Fertility and the Male Life-Cycle in the Era of Fertility Decline, by Bledsoe, Lerner and Guyer
Published by Oxford University Press in 2000. 376 pages. Hardback with Dust Jacket. (WSOU2)
Traditionally, women have been the sole focus of fertility studies. Ranging broadly over ethnographies, national surveys, and historical texts, this volume breaks imaginative new ground in grappling with the immense variation in male reproduction across the world. The book challenges the idea that there is an inevitable link between fewer children and quality of life, and that women should be the sole focus of any study of fertility and reproduction in society.
Instead, the book argues that in an era of unprecedented fertility decline, there is an increasing concern about the lessening worldwide role that men play in the upbringing of children. The immense worldwide variation in the timing and sequence of a mans life-course events, the rise and fall in personal fortunes, and the weight of societys hierachies all combine to affect the number of children a man fathers, when he fathers them, the number of partners he fathers them with, and the kind of support and recognition he bestows upon them.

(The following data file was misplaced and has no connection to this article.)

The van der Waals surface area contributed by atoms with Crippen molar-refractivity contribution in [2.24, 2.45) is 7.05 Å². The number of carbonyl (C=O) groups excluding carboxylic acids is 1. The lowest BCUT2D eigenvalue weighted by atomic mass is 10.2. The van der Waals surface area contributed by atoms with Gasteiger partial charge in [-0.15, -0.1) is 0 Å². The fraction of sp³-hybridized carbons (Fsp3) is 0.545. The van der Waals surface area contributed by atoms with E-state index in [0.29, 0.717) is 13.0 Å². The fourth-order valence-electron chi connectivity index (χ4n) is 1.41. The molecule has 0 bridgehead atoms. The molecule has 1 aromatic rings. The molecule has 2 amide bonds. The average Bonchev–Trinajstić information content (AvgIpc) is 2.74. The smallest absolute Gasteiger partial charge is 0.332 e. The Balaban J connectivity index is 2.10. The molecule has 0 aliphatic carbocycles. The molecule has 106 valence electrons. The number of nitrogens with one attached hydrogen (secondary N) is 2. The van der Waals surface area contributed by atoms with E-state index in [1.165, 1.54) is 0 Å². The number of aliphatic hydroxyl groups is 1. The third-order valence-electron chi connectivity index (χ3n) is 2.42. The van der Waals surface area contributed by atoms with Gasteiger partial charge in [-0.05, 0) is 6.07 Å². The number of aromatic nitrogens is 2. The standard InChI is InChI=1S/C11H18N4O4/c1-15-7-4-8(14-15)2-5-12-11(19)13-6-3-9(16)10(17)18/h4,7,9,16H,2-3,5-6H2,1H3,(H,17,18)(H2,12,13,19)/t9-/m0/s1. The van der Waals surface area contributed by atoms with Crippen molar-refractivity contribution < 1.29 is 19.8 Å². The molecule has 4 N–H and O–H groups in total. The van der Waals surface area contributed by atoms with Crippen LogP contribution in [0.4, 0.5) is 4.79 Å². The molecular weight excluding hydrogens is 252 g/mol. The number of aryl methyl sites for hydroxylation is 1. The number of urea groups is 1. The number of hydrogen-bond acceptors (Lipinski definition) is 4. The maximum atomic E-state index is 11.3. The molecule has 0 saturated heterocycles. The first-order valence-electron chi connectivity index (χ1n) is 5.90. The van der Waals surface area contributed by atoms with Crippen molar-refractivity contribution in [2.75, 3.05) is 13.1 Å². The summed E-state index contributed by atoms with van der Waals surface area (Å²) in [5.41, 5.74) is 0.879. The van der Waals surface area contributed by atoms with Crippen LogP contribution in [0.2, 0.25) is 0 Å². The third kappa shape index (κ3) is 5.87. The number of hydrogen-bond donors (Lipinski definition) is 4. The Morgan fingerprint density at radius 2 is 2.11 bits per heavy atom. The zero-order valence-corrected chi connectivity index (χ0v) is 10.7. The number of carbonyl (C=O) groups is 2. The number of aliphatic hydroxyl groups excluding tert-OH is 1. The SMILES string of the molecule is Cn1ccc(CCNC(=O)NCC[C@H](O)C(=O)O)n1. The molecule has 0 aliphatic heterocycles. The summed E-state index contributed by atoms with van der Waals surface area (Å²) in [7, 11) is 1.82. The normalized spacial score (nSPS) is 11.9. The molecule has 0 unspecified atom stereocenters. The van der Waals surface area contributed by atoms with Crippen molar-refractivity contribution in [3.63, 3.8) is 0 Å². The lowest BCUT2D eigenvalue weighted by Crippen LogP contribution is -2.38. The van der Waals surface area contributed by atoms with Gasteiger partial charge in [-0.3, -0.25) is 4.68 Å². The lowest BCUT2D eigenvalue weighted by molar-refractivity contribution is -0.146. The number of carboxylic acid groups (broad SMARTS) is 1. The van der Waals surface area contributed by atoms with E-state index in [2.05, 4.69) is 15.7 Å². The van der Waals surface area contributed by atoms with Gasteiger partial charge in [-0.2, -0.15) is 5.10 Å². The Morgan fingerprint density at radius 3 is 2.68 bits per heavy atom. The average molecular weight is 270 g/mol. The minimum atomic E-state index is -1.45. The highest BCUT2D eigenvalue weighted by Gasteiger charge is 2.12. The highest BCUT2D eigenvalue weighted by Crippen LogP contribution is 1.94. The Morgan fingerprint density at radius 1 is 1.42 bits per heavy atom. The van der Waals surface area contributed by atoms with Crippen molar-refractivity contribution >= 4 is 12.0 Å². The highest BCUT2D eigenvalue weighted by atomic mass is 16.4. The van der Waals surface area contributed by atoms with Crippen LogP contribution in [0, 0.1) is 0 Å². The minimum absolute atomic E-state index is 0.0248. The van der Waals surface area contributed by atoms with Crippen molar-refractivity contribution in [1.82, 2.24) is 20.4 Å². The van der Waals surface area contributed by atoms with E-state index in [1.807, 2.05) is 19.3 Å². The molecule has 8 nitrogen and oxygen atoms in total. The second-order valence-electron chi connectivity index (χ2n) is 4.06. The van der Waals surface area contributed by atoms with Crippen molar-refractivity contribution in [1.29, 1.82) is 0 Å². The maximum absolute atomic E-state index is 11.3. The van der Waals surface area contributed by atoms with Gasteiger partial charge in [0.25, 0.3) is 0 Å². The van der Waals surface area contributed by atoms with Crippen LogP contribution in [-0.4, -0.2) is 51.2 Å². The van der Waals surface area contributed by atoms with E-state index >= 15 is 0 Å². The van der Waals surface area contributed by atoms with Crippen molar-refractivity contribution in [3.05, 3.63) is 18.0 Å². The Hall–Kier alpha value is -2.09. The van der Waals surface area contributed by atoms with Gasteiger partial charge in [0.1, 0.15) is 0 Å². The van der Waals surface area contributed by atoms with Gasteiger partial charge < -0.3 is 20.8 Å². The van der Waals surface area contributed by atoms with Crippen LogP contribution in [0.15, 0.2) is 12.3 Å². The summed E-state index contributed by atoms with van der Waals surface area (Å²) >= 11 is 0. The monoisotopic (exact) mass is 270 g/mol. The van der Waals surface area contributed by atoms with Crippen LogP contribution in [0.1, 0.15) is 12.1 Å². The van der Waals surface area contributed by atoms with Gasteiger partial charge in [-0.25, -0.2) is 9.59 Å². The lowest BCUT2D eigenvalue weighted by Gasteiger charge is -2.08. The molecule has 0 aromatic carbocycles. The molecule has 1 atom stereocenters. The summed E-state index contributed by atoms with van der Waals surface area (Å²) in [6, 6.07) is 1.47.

The book is a fascinating and key text in the sociology and politics of Reproduction, and in the study of Anthropology.
Condition is excellent. The dust jacket has one or two very minor scuffs but is clean and crisp, the spine is intact, and all pages are clean, intact, unblemished and tightly bound